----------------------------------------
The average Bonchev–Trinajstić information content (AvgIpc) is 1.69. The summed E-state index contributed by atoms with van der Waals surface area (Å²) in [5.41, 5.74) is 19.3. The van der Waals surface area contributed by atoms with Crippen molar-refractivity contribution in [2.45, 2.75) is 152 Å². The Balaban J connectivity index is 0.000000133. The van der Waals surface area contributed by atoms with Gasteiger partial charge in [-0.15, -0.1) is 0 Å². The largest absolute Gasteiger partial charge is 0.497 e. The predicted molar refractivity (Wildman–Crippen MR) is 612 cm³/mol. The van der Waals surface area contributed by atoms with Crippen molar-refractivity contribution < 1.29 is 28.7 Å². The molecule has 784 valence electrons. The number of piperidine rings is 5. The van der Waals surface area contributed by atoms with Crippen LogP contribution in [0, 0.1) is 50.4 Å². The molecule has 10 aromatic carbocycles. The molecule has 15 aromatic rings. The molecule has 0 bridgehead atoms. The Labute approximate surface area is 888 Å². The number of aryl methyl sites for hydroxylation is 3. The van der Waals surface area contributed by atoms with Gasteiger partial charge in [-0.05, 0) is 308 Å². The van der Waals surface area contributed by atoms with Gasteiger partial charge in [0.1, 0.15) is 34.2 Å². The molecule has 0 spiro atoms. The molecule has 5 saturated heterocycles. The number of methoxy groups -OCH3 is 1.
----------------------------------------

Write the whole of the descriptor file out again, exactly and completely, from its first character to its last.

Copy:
The average Bonchev–Trinajstić information content (AvgIpc) is 1.69. The summed E-state index contributed by atoms with van der Waals surface area (Å²) in [5.41, 5.74) is 19.3. The van der Waals surface area contributed by atoms with Crippen molar-refractivity contribution in [2.45, 2.75) is 152 Å². The Balaban J connectivity index is 0.000000133. The van der Waals surface area contributed by atoms with Gasteiger partial charge in [-0.15, -0.1) is 0 Å². The largest absolute Gasteiger partial charge is 0.497 e. The predicted molar refractivity (Wildman–Crippen MR) is 612 cm³/mol. The van der Waals surface area contributed by atoms with Crippen molar-refractivity contribution < 1.29 is 28.7 Å². The molecule has 784 valence electrons. The number of piperidine rings is 5. The van der Waals surface area contributed by atoms with Crippen LogP contribution in [0, 0.1) is 50.4 Å². The molecule has 10 aromatic carbocycles. The molecule has 15 aromatic rings. The molecule has 0 bridgehead atoms. The Labute approximate surface area is 888 Å². The number of aryl methyl sites for hydroxylation is 3. The van der Waals surface area contributed by atoms with Gasteiger partial charge in [-0.05, 0) is 308 Å². The van der Waals surface area contributed by atoms with Gasteiger partial charge in [0.1, 0.15) is 34.2 Å². The molecule has 0 spiro atoms. The molecule has 5 saturated heterocycles. The number of methoxy groups -OCH3 is 1.